JOHANNESBURG, July 4- The proposed nationalisation of South Africa’s central bank would cut out private shareholders whose involvement helps ensure greater openness and provides transparency to the operations and auditing of the institution, think tank Free Market Foundation (FMF) said on Wednesday.
Both the governing African National Congress and the opposition Economic Freedom Fighters have called for full state ownership of the South African Reserve Bank, which unlike most global central banks in the world has been privately owned since its inception in 1921.
The ANC resolved at its national conference in December that the SARB should be 100 percent state-owned and EFF leader Julius Malema recently released a draft bill on nationalising the bank.
On Wednesday the FMF noted that the Reserve Bank was a statutory creation of parliament, which also determined the main policy goals that the bank was tasked to fulfil. Also, it said, more than half of the bank’s directors, including all the executive directors, were appointed by the president in consultation with the finance minister and a government appointed panel.
“The private shareholders have no direct control over any aspect of monetary policy or Reserve Bank operations,” said FMF publications editor Richard Grant, a professor of finance and economics at Cumberland University.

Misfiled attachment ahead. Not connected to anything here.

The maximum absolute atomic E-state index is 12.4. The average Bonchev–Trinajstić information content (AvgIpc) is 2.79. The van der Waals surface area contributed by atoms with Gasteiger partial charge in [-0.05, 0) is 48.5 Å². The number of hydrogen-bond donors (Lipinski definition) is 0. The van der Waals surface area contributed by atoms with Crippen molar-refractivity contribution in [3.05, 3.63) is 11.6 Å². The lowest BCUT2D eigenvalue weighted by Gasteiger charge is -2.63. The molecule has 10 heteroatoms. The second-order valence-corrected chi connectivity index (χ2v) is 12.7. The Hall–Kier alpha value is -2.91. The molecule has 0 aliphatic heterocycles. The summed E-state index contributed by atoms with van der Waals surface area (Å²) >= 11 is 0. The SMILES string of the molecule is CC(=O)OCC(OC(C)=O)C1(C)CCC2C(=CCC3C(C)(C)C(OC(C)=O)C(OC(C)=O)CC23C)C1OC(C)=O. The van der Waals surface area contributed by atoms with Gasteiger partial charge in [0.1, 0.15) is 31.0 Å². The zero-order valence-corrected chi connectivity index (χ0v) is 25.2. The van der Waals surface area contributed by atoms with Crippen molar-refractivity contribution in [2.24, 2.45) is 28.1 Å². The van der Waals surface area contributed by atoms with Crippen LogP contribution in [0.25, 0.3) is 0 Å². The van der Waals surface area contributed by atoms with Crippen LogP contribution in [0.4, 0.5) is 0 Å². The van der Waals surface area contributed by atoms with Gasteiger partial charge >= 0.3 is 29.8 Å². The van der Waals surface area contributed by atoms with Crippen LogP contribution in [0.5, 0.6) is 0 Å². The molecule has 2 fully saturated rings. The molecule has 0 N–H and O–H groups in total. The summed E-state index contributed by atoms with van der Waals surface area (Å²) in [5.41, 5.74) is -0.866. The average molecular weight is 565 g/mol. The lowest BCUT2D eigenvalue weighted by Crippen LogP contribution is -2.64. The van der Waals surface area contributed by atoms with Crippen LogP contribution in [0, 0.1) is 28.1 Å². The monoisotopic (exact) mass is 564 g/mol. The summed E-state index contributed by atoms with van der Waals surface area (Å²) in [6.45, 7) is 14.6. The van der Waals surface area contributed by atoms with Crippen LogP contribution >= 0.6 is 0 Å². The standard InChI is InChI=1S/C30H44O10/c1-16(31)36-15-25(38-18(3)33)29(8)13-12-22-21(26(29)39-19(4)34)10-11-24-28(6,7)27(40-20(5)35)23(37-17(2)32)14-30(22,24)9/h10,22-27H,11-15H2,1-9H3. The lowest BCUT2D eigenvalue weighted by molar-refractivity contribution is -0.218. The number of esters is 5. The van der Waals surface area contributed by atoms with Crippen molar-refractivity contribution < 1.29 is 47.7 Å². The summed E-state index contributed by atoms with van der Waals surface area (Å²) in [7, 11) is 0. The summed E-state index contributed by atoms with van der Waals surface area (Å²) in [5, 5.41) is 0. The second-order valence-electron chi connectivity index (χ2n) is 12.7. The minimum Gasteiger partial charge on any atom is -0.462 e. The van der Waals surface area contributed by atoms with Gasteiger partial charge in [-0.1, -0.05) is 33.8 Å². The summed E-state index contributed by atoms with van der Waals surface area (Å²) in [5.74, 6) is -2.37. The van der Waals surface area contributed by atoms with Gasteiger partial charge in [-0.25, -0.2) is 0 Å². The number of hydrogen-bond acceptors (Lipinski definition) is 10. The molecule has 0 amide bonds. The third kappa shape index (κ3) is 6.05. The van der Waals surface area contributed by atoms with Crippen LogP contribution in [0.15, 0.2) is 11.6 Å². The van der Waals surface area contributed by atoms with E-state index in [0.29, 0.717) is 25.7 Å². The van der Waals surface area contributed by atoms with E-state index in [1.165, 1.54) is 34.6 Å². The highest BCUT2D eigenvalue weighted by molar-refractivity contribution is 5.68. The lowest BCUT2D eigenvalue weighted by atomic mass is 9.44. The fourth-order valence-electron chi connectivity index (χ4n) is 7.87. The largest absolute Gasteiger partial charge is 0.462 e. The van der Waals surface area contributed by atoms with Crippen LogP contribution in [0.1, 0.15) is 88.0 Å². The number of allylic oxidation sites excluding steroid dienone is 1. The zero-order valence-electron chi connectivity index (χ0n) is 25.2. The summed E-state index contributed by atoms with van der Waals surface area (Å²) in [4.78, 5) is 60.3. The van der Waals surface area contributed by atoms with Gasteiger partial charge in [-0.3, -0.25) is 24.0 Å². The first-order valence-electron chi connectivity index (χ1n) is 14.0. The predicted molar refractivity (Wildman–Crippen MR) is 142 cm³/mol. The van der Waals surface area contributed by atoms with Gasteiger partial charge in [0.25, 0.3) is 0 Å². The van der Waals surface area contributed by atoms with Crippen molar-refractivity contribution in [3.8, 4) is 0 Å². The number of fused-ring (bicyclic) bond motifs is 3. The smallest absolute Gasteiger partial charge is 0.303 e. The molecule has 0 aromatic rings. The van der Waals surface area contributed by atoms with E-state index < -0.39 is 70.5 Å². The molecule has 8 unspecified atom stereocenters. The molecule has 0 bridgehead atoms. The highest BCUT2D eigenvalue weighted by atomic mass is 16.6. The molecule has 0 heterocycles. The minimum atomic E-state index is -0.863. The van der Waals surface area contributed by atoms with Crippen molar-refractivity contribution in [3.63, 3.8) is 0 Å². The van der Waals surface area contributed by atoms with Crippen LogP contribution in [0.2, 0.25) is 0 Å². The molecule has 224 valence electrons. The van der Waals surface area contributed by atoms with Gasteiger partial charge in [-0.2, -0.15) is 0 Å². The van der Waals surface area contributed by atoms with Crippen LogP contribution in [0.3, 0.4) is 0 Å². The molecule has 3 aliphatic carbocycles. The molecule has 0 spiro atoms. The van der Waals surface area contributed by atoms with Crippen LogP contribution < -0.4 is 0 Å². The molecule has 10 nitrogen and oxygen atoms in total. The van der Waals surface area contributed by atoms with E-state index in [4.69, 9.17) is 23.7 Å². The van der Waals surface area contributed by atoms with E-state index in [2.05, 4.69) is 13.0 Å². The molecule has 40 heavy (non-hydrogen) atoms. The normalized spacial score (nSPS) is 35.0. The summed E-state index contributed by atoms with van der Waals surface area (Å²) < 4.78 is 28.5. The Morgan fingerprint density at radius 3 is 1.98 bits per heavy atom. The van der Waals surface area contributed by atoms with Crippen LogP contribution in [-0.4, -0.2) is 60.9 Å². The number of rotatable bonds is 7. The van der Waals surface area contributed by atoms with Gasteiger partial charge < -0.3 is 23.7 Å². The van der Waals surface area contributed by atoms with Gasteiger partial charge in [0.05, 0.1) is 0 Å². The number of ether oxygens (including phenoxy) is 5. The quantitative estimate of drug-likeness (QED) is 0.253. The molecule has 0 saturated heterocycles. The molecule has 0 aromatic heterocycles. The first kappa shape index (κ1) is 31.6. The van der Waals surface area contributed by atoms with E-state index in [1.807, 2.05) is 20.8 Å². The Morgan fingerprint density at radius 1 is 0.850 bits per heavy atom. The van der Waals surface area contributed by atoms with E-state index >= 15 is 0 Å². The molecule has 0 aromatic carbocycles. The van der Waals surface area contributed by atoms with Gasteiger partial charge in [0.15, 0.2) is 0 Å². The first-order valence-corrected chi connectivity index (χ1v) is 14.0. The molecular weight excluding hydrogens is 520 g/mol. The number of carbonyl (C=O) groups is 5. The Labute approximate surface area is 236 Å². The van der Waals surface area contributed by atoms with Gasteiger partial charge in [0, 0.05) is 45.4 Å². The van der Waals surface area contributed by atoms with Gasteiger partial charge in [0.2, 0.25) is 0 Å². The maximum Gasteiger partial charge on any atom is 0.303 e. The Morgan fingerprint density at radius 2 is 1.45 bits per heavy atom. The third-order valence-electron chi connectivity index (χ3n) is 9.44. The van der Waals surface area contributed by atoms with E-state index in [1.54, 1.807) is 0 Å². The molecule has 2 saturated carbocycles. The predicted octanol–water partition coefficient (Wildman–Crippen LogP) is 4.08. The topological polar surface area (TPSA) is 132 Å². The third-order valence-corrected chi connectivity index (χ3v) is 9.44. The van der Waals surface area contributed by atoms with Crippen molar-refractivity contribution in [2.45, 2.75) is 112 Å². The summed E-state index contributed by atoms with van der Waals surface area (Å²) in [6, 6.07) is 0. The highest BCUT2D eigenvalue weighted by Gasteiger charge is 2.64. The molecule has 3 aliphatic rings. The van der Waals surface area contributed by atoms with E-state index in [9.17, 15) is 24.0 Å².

“Their only role is in the election of a minority of board members from a pre-approved list. This involvement is valuable to the extent that it requires greater openness and provides transparency to the operations and auditing of the bank,” he said.
“Successive amendments to the South African Reserve Bank Act have weakened this role and, with the proposed transfer of all shareholdings to the government, it would be lost completely.”
He said despite its corporate structure with ostensibly private shareholding, control of the SARB had always resided in governmentally appointed officers and the politicians who appointed and that the government was also the residual claimant on profits.
Nationalisation would not necessarily mean any change in policy or in the control mechanisms but the marginal loss of transparency could, over time, increase the risk of more aggressive or more politically sensitive policy interventions.
“The greatest risk comes from the underlying motivation within parliament to nationalise the Reserve Bank and how that motivation would be reflected in the enactment of changes to its mission or structure,” Grant said.
The EFF says the current ownership structure has resulted in foreign private shareholders with no patriotic interests and commitment to South Africa having a stake in the bank. (ANA)